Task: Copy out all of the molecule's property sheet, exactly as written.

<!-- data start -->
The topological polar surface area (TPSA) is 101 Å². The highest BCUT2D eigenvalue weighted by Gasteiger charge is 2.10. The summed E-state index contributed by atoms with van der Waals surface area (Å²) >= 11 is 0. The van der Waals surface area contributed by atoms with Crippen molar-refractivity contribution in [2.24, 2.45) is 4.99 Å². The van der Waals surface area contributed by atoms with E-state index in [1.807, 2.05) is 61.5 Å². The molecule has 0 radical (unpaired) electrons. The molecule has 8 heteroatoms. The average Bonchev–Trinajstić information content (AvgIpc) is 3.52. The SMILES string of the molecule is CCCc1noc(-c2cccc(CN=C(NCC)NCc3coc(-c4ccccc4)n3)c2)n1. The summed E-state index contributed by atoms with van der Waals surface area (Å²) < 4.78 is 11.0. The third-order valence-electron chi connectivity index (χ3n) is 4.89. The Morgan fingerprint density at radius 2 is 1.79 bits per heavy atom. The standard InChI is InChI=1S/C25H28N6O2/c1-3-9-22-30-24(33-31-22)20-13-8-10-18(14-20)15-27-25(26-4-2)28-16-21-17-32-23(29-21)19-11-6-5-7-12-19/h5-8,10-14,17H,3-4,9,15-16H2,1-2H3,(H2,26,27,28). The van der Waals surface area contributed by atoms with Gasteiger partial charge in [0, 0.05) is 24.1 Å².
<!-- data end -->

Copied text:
The topological polar surface area (TPSA) is 101 Å². The highest BCUT2D eigenvalue weighted by Gasteiger charge is 2.10. The summed E-state index contributed by atoms with van der Waals surface area (Å²) >= 11 is 0. The van der Waals surface area contributed by atoms with Crippen molar-refractivity contribution in [2.24, 2.45) is 4.99 Å². The van der Waals surface area contributed by atoms with E-state index in [1.807, 2.05) is 61.5 Å². The molecule has 0 radical (unpaired) electrons. The molecule has 8 heteroatoms. The average Bonchev–Trinajstić information content (AvgIpc) is 3.52. The SMILES string of the molecule is CCCc1noc(-c2cccc(CN=C(NCC)NCc3coc(-c4ccccc4)n3)c2)n1. The summed E-state index contributed by atoms with van der Waals surface area (Å²) < 4.78 is 11.0. The third-order valence-electron chi connectivity index (χ3n) is 4.89. The Morgan fingerprint density at radius 2 is 1.79 bits per heavy atom. The standard InChI is InChI=1S/C25H28N6O2/c1-3-9-22-30-24(33-31-22)20-13-8-10-18(14-20)15-27-25(26-4-2)28-16-21-17-32-23(29-21)19-11-6-5-7-12-19/h5-8,10-14,17H,3-4,9,15-16H2,1-2H3,(H2,26,27,28). The van der Waals surface area contributed by atoms with Gasteiger partial charge in [0, 0.05) is 24.1 Å².